Firstly, I'm committing to use technology to enhance my family's relationships, instead of just to fill time while commuting. I'm going to be present with the people in my life, leaving my phone in the other room to make the most of the time I have with my loved ones over dinner. And for my family we can't share a meal with, I'm going to make sure they're an active presence in my daughter's life through video chats and photos.
Next, my husband and I are committing to volunteering together. Families that are actively engaged in their communities create a generation of change-makers and one of the greatest gifts I can give my daughter is the knowledge that she can have an impact. That starts with modeling behaviour for her now.
Lastly, I'm going to ensure my daughter grows up knowing what it means to be a part of a diverse community that cares for each other. Whenever I travel I'm reminded of how special Canada is, where people from all backgrounds speaking a multitude of languages celebrate cherished cultures side by side. This year my family is going to celebrate the threads that make up our diverse tapestry by sharing meals with our neighbours.
As 2016 drew to a close, headlines around the world declared it the worst year in recent memory: darker; more politically divisive; full of disaster, disease and an uncharacteristically high number of celebrity deaths. We have the potential to make 2017 better—not just for ourselves (when we finally lose that extra five pounds or remember to pack lunches for work) but for our family's and for each other, when we learn about issues together, leave notes of kindness to brighten one another's day, or tell the people in our lives what we're grateful for.
These are simple steps I plan to take for my family but my goal is much larger. I imagine a day, not too far off, when my daughter is a little older and we can talk about the issues and challenges she sees in the world. I want to raise her to care about little injustices and dream of ways she can help because she knows she can have an impact. That starts now, with a strong grounding in our home and our family.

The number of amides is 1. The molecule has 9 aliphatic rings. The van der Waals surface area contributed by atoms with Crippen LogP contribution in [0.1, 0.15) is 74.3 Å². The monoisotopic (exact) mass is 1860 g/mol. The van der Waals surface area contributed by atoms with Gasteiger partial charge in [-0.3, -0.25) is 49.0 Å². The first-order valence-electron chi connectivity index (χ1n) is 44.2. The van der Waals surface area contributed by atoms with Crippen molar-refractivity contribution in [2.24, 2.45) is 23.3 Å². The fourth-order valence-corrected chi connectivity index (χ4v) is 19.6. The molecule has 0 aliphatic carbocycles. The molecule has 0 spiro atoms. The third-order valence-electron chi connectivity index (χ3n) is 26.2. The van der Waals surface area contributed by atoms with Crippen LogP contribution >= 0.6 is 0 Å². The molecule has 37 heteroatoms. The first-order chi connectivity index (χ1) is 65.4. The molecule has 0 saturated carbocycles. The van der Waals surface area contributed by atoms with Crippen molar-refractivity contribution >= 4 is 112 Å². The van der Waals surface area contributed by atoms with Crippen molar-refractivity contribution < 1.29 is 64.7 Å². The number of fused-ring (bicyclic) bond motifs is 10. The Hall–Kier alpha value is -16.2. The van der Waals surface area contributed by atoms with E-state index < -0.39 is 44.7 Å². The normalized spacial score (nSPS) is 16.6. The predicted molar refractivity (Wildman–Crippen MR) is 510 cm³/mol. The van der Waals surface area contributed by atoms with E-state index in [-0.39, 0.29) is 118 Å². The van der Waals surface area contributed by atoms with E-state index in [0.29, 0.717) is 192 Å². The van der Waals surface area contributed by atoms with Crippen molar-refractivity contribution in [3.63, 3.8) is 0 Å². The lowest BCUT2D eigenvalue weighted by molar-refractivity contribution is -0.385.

The actress and activist chats with us from the Cannes Film Festival about beauty and aging.
Perhaps you were first introduced to Susan Sarandon as scene-stealing Janet in The Rocky Horror Picture Show or as half of one of the greatest on-screen female duos ever in Thelma & Louise. Or maybe you're most familiar with Sarandon's activism around issues of climate change, the death penalty and economic inequality. Whatever the reason you took notice, the megastar and brand ambassador for L'Oréal Paris is fascinating. She spoke with us about life as an actor, her beauty routine and how to age gracefully.
What are your favourite roles to take on?
I like to play characters who are reaching out in some way to another human—it's the bravest thing you can go. I'm interested in those stories, whether it's the relationship between a nun and a convict, a love story between two women or the connection between a woman and a child. I try to not repeat myself. Even if I've played other mothers, they're all different.
L'Oreal Age Perfect
How is the perception of women over the age of 50 changing?
Being 50, 60 or 70 doesn't mean the same thing as it did when I was 20. There are a lot of great gals who are working, who are fun, sassy and beautiful, and who happen to be over 60. They're great-looking and full of energy, and they're living longer—and there's a lot of us!
What made you want to work with L'Oréal Paris?
I love the ethnic and age diversity that L'Oréal has shown in its choice of brand ambassadors. And the idea—do it for yourself because you're worth it—was a huge breakthrough. I really respect that kind of thinking.
What beauty routine do you follow?
I don't smoke cigarettes, I drink lots of water, I exercise. Everything else, I do moderately. I don't really drink, I try to always take my makeup off at night and I use moisturizer, sunscreen and a little dab of lip balm. That's about it.
As you've gotten older, how have your views on beauty and aging changed?
I think you have to spend your time on, and worry about, more important things. Gravity exists; there's no way around it. As you get older, you have to look at aging differently because comparisons and criticisms are suddenly thrown in your face. There are a lot of people who are aging quire gracefully; I think it's about putting the emphasis on what's inside.